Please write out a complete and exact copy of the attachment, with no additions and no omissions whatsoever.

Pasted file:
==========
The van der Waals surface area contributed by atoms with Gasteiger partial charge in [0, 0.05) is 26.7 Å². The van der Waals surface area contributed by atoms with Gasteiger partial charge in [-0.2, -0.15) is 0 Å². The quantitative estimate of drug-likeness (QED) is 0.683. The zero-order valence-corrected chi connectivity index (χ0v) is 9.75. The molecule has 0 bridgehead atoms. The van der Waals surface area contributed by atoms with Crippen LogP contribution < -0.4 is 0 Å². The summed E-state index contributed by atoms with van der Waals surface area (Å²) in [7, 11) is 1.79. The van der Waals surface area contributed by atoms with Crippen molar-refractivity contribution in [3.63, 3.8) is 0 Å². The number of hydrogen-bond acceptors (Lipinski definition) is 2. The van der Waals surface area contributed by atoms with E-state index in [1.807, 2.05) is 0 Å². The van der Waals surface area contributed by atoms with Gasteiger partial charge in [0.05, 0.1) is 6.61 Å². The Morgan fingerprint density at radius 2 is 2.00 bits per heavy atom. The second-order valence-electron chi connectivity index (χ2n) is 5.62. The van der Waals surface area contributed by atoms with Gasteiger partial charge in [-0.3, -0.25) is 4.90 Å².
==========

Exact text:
The van der Waals surface area contributed by atoms with Gasteiger partial charge in [0, 0.05) is 26.7 Å². The van der Waals surface area contributed by atoms with Gasteiger partial charge in [-0.2, -0.15) is 0 Å². The quantitative estimate of drug-likeness (QED) is 0.683. The zero-order valence-corrected chi connectivity index (χ0v) is 9.75. The molecule has 0 bridgehead atoms. The van der Waals surface area contributed by atoms with Crippen LogP contribution < -0.4 is 0 Å². The summed E-state index contributed by atoms with van der Waals surface area (Å²) in [7, 11) is 1.79. The van der Waals surface area contributed by atoms with Crippen molar-refractivity contribution in [3.63, 3.8) is 0 Å². The number of hydrogen-bond acceptors (Lipinski definition) is 2. The van der Waals surface area contributed by atoms with E-state index in [1.807, 2.05) is 0 Å². The van der Waals surface area contributed by atoms with Gasteiger partial charge in [0.05, 0.1) is 6.61 Å². The Morgan fingerprint density at radius 2 is 2.00 bits per heavy atom. The second-order valence-electron chi connectivity index (χ2n) is 5.62. The van der Waals surface area contributed by atoms with Gasteiger partial charge in [-0.3, -0.25) is 4.90 Å².